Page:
Christian Fussy explains the University-Based
Retirement Community

Principal, Senior Living Studio

Christian Fussy has over 20 years of international experience in the architectural profession working in all phases including programming, schematic design, design development, construction documents, and construction administration.

Christian, born and educated in Germany, has worked on complex projects in Europe, North America, South Africa, and the Far East. His diverse international experience includes a wide range of projects from single family to multi–family, hospitality and numerous Senior Living and Care campus programs. As a Lantz-Boggio team member for over 16 years, Christian’s experience with the design of Senior Living and Care Environments include Life Plan Communities, Skilled Nursing, Assisted Living, Independent Living and Special Care Environments. At LBA, Christian serves as Principal of the Senior Living Studio.

Based on the Boomer’s preference for individuality, I expect to see a rise in University-Based Retirement Communities. This is exciting for me personally, as I’ve seen the direct value of intergenerational communities at work in Germany.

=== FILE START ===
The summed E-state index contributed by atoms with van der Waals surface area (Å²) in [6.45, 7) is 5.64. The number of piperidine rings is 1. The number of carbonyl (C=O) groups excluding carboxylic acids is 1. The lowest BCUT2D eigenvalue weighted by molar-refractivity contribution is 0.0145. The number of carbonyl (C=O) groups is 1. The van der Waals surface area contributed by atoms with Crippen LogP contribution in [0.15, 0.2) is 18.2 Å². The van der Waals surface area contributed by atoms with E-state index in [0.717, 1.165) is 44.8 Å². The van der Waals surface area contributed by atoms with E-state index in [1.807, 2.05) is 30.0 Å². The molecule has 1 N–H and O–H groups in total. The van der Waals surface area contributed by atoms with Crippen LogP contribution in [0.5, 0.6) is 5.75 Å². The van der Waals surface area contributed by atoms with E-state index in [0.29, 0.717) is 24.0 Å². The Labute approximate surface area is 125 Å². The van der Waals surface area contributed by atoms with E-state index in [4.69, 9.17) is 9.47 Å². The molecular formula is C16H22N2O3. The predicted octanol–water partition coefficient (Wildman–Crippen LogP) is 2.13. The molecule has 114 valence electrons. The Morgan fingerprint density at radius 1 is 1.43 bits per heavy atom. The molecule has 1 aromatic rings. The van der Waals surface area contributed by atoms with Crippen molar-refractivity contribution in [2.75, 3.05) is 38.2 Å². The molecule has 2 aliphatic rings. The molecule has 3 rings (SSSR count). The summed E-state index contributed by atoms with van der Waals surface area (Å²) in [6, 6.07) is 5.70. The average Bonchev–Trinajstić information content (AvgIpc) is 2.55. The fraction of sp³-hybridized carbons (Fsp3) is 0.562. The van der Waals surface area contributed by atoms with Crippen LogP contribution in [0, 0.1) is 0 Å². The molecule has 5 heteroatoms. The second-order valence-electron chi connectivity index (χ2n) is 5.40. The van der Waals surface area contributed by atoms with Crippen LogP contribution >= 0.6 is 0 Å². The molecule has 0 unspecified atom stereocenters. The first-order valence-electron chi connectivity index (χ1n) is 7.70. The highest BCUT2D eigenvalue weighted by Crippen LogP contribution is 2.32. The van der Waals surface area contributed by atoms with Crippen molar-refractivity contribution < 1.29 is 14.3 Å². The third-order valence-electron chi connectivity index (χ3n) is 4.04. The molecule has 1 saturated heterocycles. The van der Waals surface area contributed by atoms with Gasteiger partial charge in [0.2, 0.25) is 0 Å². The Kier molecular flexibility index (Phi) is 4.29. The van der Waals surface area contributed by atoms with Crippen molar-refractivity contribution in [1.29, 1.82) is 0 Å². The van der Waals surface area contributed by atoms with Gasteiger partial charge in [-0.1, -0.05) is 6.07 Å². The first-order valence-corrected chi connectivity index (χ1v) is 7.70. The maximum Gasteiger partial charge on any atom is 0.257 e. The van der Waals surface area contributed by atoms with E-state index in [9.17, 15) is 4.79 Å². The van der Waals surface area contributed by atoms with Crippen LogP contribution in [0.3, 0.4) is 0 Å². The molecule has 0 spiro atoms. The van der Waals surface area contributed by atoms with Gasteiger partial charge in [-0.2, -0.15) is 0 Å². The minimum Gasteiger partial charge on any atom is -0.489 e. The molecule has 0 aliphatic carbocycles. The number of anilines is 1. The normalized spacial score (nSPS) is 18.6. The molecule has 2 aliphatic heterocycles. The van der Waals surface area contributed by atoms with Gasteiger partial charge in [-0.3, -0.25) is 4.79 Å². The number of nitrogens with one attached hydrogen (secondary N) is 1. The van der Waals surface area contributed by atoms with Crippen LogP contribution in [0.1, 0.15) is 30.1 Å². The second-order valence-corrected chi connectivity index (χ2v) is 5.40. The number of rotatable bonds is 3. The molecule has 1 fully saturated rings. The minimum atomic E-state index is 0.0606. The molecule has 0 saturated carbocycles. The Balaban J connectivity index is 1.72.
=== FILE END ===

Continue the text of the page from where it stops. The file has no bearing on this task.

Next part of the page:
“Young people inherently add dimension to the life of Senior residents while the Seniors add a positive effect on the college kids sharing their knowledge and wisdom that comes from a full life of experiences.”

Q: In what sector of Senior Living do you expect to see the most growth in the next few years?

A: One can’t talk about growth in the Senior Living industry without first mentioning the Baby Boomers. According to the U.S. Census Bureau’s 2017 National Population Projections, by 2030, all baby boomers will be older than age 65. We need to recognize that not only are there 70 million Boomers in the U.S. currently, but they are also not a homogeneous group. 

This population is extremely open to making a move to a Retirement Community as long as the move is for something better. They typically have the money and confidence to see their retirement as not the end of life, but a new beginning or a time to challenge themselves mentally and physically. They are looking for different Retirement models that fit this mentality.

Q: What is a University-Based Retirement Community?